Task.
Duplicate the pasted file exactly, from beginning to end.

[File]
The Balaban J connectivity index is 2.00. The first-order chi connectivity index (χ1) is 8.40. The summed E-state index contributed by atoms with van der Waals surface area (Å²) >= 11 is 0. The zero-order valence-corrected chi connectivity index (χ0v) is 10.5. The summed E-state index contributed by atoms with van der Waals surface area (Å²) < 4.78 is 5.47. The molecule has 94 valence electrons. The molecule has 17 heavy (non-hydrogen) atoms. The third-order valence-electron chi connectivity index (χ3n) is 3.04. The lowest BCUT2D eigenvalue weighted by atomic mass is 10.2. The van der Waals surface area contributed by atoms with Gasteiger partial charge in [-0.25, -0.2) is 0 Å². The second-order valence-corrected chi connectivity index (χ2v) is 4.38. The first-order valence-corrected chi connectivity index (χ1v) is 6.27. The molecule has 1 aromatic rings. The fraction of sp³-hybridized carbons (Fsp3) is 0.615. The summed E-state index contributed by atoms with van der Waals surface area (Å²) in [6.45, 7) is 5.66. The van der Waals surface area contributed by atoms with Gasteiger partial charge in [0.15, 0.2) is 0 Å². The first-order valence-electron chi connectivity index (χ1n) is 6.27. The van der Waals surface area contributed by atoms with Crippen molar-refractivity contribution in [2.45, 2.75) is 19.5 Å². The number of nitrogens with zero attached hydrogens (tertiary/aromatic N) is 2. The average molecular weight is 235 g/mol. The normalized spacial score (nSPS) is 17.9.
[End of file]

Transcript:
The Balaban J connectivity index is 2.00. The first-order chi connectivity index (χ1) is 8.40. The summed E-state index contributed by atoms with van der Waals surface area (Å²) >= 11 is 0. The zero-order valence-corrected chi connectivity index (χ0v) is 10.5. The summed E-state index contributed by atoms with van der Waals surface area (Å²) < 4.78 is 5.47. The molecule has 94 valence electrons. The molecule has 17 heavy (non-hydrogen) atoms. The third-order valence-electron chi connectivity index (χ3n) is 3.04. The lowest BCUT2D eigenvalue weighted by atomic mass is 10.2. The van der Waals surface area contributed by atoms with Gasteiger partial charge in [-0.25, -0.2) is 0 Å². The second-order valence-corrected chi connectivity index (χ2v) is 4.38. The first-order valence-corrected chi connectivity index (χ1v) is 6.27. The molecule has 1 aromatic rings. The fraction of sp³-hybridized carbons (Fsp3) is 0.615. The summed E-state index contributed by atoms with van der Waals surface area (Å²) in [6.45, 7) is 5.66. The van der Waals surface area contributed by atoms with Gasteiger partial charge in [0.15, 0.2) is 0 Å². The first-order valence-electron chi connectivity index (χ1n) is 6.27. The van der Waals surface area contributed by atoms with Crippen molar-refractivity contribution in [2.45, 2.75) is 19.5 Å². The number of nitrogens with zero attached hydrogens (tertiary/aromatic N) is 2. The average molecular weight is 235 g/mol. The normalized spacial score (nSPS) is 17.9.